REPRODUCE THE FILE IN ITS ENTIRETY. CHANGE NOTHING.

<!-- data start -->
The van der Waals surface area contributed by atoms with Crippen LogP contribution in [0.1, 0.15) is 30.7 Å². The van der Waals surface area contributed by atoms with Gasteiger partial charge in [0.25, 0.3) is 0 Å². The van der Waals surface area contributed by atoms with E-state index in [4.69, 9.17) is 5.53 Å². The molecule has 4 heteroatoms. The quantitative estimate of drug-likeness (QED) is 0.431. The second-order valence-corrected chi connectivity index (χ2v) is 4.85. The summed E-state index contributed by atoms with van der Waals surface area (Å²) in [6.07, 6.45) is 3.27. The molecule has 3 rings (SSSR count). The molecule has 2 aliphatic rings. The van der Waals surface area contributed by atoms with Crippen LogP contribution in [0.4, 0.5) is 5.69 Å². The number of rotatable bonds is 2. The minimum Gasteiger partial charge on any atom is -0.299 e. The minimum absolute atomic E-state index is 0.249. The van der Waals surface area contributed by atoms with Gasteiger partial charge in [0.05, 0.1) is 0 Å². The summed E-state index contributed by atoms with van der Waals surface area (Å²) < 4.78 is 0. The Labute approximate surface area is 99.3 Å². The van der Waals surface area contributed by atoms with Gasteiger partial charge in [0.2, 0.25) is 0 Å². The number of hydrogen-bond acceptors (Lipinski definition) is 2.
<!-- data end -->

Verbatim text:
The van der Waals surface area contributed by atoms with Crippen LogP contribution in [0.1, 0.15) is 30.7 Å². The van der Waals surface area contributed by atoms with Gasteiger partial charge in [0.25, 0.3) is 0 Å². The van der Waals surface area contributed by atoms with E-state index in [4.69, 9.17) is 5.53 Å². The molecule has 4 heteroatoms. The quantitative estimate of drug-likeness (QED) is 0.431. The second-order valence-corrected chi connectivity index (χ2v) is 4.85. The summed E-state index contributed by atoms with van der Waals surface area (Å²) in [6.07, 6.45) is 3.27. The molecule has 3 rings (SSSR count). The molecule has 2 aliphatic rings. The van der Waals surface area contributed by atoms with Crippen LogP contribution in [0.4, 0.5) is 5.69 Å². The number of rotatable bonds is 2. The minimum Gasteiger partial charge on any atom is -0.299 e. The minimum absolute atomic E-state index is 0.249. The van der Waals surface area contributed by atoms with Gasteiger partial charge in [0.05, 0.1) is 0 Å². The summed E-state index contributed by atoms with van der Waals surface area (Å²) < 4.78 is 0. The Labute approximate surface area is 99.3 Å². The van der Waals surface area contributed by atoms with Gasteiger partial charge in [0.2, 0.25) is 0 Å². The number of hydrogen-bond acceptors (Lipinski definition) is 2.